Senators release text of bipartisan weapons bill seeking final adoption this week

US Capitol, filmed on Tuesday, Sept. 28, 2021 in Washington, DC.

Kent Nishimura Los Angeles Times Getty Images

A bipartisan group of senators overcame some obstacles at the last minute and published legislative text Tuesday on a narrow set of provisions for combating gun violenceincluding government funding for implementation red flag laws. and improved background checks.

“Today, we finalized bipartisan, sensible legislation to protect America’s children, keep our schools safe, and reduce the threat of violence across our country,” Sens. Chris Murphy, D-Conn., And John Cornin, R-Texas, said in a joint statement with Sens. Kirsten Cinema, D-Ariz., And Tom Tillis, RN.C.

“Our legislation will save lives and will not violate the rights of Americans under the Second Amendment. We look forward to broad hearings, bipartisan support and the adoption of our health legislation in law, “they added.

Shortly after the text was published, the Senate voted 64-34 to formally begin the debate, with the Senate majority leader Chuck SchumerDN.Y. said it hopes to pass the bill this week before the hall breaks its two-week vacation on July 4. The law is still subject to a threshold of 60 votes to end the debate before adoption.

If the law is approved by the Senate, it will go to the House, where the president is Nancy Pelosi assess the outlines of the deal as a step forward.

Cornin said earlier Tuesday that senators had agreed to tackle the so-called boyfriend’s door by restricting gun rights for non-spouses who have been convicted of domestic violence.

“Unless someone is convicted of domestic violence under state law, their gun rights will not be affected,” he told the Senate. “Those who have been convicted of domestic violence without spouses – not a crime but domestic violence – will have the opportunity to regain their rights under the Second Amendment in five years. But they must have a clean record.

Legislation will offer red flag grants to every state, including those that do not pass red flag laws that can be used in other crisis prevention programs designed to prevent people in crisis from resorting to violence, Cornin said. , chief negotiator of the GOP.

The provisions for the boyfriend’s door and the red flag were the last two major obstacles between the main senators: Murphy, Cornin, Cinema and Tillis.

“We’re closing the door for the boyfriend,” Murphy said. “Only this provision will save the lives of so many women who unfortunately die at the hands of a boyfriend or ex-boyfriend who is chasing them with a firearm.

A Sinema aide said the Arizona senator first raised the idea of ​​removing the boyfriend’s door in the talks, drawing on his past experience as a social worker at a domestic violence shelter.

The bill also improves past checks for people between the ages of 18 and 21, Murphy said, allowing up to three days for checks and an additional 10 days if there are signs of concern. He said it would contain tougher penalties for arms trafficking and “clarify” which vendors should register as a federal firearms licensee, forcing them to conduct inspections. And he said the bill expands money for mental health and school health.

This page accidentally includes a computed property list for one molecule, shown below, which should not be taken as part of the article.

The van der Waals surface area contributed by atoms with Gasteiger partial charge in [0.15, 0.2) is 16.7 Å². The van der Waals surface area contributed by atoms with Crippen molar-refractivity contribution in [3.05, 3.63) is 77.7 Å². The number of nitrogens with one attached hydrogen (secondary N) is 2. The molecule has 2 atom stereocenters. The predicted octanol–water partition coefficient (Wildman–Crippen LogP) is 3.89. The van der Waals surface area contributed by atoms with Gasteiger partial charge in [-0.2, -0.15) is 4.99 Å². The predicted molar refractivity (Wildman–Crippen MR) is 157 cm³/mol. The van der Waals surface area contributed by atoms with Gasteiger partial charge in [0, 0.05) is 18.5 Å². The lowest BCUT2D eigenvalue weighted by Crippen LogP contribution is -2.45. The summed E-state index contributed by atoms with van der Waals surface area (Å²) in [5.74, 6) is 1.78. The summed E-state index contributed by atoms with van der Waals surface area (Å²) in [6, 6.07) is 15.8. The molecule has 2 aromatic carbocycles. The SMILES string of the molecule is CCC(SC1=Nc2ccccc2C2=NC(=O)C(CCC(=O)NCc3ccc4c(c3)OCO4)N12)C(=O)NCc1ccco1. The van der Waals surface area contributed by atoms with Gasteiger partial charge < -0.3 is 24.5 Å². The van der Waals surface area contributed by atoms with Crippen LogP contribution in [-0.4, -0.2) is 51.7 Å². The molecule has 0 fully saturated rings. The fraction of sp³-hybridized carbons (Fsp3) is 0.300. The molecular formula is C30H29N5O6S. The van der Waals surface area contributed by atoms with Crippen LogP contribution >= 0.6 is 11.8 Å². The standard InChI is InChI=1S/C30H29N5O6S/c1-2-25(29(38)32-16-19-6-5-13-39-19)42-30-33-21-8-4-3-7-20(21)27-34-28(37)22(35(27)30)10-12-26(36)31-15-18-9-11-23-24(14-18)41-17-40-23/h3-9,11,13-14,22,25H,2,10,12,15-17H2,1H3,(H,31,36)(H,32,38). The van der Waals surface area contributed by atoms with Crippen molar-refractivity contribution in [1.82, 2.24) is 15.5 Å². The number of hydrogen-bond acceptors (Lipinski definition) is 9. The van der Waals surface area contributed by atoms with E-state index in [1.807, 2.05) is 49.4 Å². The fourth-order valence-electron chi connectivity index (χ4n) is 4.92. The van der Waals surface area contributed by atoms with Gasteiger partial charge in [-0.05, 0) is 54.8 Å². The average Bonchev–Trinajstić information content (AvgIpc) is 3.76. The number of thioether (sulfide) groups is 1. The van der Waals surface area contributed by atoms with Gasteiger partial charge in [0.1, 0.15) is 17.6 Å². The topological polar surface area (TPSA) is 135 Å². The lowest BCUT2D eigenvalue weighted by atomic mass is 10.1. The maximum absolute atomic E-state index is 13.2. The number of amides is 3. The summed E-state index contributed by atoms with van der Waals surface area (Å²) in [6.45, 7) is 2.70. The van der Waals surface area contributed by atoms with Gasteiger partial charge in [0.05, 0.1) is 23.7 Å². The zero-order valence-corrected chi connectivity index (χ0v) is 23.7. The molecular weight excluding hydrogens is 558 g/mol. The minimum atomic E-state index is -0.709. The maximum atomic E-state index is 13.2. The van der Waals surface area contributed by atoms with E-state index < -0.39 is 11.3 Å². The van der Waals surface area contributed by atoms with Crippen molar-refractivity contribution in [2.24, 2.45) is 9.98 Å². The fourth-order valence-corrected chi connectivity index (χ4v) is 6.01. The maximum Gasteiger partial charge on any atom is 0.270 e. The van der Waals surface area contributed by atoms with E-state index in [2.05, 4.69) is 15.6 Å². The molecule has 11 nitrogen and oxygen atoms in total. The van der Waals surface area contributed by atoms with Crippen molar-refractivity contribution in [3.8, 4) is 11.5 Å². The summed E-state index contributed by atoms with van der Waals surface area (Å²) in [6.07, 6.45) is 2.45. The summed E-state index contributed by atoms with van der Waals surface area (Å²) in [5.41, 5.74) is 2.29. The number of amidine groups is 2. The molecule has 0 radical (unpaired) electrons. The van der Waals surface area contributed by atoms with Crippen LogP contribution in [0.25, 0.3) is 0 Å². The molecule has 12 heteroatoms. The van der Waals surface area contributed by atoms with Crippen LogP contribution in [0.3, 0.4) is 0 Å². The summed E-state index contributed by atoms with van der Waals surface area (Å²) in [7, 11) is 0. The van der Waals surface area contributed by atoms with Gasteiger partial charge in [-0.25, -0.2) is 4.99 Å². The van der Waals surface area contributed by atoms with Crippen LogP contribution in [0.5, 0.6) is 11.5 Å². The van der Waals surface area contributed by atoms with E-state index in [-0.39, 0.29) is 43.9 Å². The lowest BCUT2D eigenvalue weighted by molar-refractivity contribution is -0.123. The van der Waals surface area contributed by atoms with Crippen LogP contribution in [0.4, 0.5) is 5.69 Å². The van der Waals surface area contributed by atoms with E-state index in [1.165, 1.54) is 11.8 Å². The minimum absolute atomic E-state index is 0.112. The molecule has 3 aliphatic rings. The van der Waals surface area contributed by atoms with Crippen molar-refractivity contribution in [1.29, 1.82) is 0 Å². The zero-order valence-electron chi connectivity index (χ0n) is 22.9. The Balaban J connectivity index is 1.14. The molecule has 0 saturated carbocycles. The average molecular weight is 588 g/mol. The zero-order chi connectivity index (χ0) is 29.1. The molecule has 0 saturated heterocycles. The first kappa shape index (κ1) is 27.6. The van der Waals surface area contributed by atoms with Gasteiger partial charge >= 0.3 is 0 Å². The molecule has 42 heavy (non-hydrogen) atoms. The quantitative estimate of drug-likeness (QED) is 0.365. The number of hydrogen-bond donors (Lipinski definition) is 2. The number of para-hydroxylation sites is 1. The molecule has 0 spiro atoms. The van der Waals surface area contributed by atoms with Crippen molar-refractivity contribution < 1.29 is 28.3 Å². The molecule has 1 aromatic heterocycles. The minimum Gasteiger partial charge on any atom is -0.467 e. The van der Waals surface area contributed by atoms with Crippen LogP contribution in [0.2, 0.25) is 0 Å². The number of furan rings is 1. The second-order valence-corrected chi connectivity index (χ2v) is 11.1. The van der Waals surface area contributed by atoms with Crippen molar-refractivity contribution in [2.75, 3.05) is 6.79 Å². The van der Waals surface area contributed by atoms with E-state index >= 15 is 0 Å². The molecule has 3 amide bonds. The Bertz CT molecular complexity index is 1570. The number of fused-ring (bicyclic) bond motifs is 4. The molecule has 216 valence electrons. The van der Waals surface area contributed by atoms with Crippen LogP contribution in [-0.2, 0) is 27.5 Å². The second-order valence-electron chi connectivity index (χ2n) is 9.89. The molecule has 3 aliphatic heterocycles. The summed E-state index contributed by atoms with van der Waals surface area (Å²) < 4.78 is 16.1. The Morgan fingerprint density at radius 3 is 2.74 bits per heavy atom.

The National Arms Association quickly voiced opposition to the bill, arguing in a statement Tuesday that the legislation “does little to tackle violent crime, while opening the door to unnecessary burdens on the exercise of the Second Amendment’s freedom by law-abiding gun owners.” “.

Schumer praised the bill as “life-saving legislation,” saying he was “pleased that, for the first time in nearly 30 years, Congress is back on track to take meaningful action to tackle gun violence.”

Leader of the minority in the Senate Mitch McConnellR-Ky., which has long been opposed to stricter gun lawsissued a statement saying it supported the bill, calling it “a sensible package of popular steps that will help make these horrific incidents less likely, while fully preserving the rights of the Second Amendment to law-abiding citizens”.

The group is working over the weekend after talks came to a head over a dispute over how to close the so-called “boyfriend door”, which includes pistol rights for abusive partners. As early as Thursday, Cornin said he was “disappointed” with the way negotiations are progressing.

The bipartisan group of negotiators make a deal on the legislative framework last week, but struggled with the exact language of the bill.

The talks were sparked by mass shootings in buffaloNew York and UwaldeTexas, which killed a total of 31 people, including 19 students.

sen. Mitt RomneyR-Utah told reporters that all 10 Republicans, who initially joined the bipartisan framework, held talks with McConnell on Monday and “reviewed the bill, point by point.” He said “all speakers are satisfied” with what has been developed.

He also dismissed Republican colleagues, who he said would complain that the bill was moving too fast.

“I know there are some who will say, ‘God, we don’t have the bill and we want to read it,'” Romney said. “You can take part in the drafting, or if people are concerned about a provision, you could be part of the negotiations. The door is open. Anyone who wants to be part of the discussion can get involved. “

Related Posts

Leave a Reply

Your email address will not be published.